Why Liberal Arts Majors Make Great Product Managers

There is a canard rampant in Startup Land that you need to have a computer science or engineering degree to be a great startup product manager. As a computer science major whose first job in tech was as a product manager, and as someone who has worked with (as both an entrepreneur and venture capitalist) and taught (as a professor at Harvard Business School) hundreds of product managers, I can tell you that this line of thinking is simply bull. And it may be leading to perpetuating the industry’s gender imbalance.

Let me explain by first focusing on what the product manager job requires.

What Is The Job?

An effective product manager is an entrepreneur, strategist, technical visionary, cross-functional team leader, and customer advocate all rolled into one. They try to understand what it means to walk in the shoes of the customer — what their problems are, what their environments are like, what they read, who they talk to, who they listen to, what their worries are in life. And then they try to extrapolate those insights into personas they can use as an anchor for product design decisions.

At a high level, product managers have three primary responsibilities:

1. Defining the product to be built — whether a new product or an evolution of an existing product — through a customer discovery process.

2. Negotiating and securing the resources to direct towards product development, or prioritizing the already allocated resources

3. Managing product development, launch, and ongoing improvement by leading a cross-functional team — the team members report directly to someone other than the PM, however, so while the PM has considerable responsibility, you might also have little formal authority over other staff members.

The product manager role is a general management position, so product managers tend to be generalists rather than functional specialists. Some of the best product managers are simply great communicators. They’re clear thinkers who have strong interpersonal skills and good judgment. It’s more about character and makeup and the broad skills you develop either in a professional or graduate environment, where you learn to be an effective communicator, a good writer, and a good interpersonal communicator. Where you learn to make decisions crisply. Where you learn to handle ambiguity.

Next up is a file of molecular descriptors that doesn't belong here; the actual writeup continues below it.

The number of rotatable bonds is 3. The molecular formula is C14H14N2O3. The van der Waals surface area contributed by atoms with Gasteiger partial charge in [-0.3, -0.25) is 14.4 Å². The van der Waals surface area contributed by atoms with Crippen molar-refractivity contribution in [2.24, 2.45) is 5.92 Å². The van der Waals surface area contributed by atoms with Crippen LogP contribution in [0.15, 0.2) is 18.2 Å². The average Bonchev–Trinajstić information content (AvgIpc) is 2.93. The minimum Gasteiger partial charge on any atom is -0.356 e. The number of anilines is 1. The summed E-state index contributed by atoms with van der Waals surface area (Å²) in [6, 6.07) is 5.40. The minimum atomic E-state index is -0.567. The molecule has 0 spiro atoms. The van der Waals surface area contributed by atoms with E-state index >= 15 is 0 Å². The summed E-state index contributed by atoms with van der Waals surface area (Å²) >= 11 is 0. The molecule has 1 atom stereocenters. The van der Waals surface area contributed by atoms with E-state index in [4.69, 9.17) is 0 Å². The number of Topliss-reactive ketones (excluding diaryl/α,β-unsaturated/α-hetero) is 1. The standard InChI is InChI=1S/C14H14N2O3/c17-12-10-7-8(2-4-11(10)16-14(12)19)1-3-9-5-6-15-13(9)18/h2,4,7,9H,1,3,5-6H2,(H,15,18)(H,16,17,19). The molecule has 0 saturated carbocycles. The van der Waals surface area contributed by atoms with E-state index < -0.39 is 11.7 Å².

Guess what? Those skills are all consistent with a liberal arts education. As Fareed Zakaria puts it in his book, In Defense of a Liberal Arts Education:

A liberal education teaches you how to write, how to speak your mind, and how to learn — immensely valuable tools no matter your profession. Technology and globalization are actually making these skills even more valuable as routine mechanical and even computing tasks can be done by machines or workers in low-wage countries. More than just a path to a career, a liberal education is an exercise in freedom.

Yes, it helps to be technically proficient, but for that, take an online class or two at our portfolio company, Codecademy. Great product managers need to know how to talk to engineering, but that’s communication not coding. They need to be effective in evaluating decisions and drawing on business judgment, but that’s analytical thinking not analytical programming.

A Few Profiles

Let me share a few profiles of amazing senior product leaders that I know by way of example:

  • Yasi Baiani, a senior product leader at Fitbit, the wearables leader that has a market capitalization of $3 billion. On the side, Yasi is about to embark on teaching entrepreneurship and product management at her alma mater, Berkeley. She majored in business.
  • Melody Koh is head of products at BlueApron, one of the hottest private companies in NYC, a revered unicorn, and rumored to preparing for a 2017 IPO. She studied commerce and economics at the University of Virginia before entering Startup Land.
  • Adam Medros is head of products at TripAdvisor, where he has been for over twelve years, helping lead them to a nearly $10 billion market capitalization. Adam’s major before joining Startup Land? Economics and German at Dartmouth.

Guess what each of these product leaders has in common? Spectacular communication skills, leadership ability, product passion and business judgment.

Why This Matters

In addition to making sure startups are open to hiring and training the very best, I am drawn to this topic because I think it results in a subtle barrier for women to become entrepreneurs and venture capitalists. The prevailing wisdom is that the best entrepreneurs are former product leaders. And there is a prevailing wisdom that former entrepreneurs make the venture capitalists. Therefore, if you accept the prevailing wisdom to be that only former coders can become great product leaders, you are limiting your entrepreneur and venture capital funnel to a narrow pool of candidates, with 88% of engineers being men. That’s bad policy on many, many dimensions.

But I am passionate about this topic for another reason. I love the product management function — it is where I started my own career — and want to see the discipline be an excellent opportunity for everyone. That is why I continue to teach about it, write about it and talk to my portfolio companies about it.

So stop telling folks they need to be former engineers or computer science graduates to become product managers. Hell, hire a Symbolic Systems major and watch what magic can happen.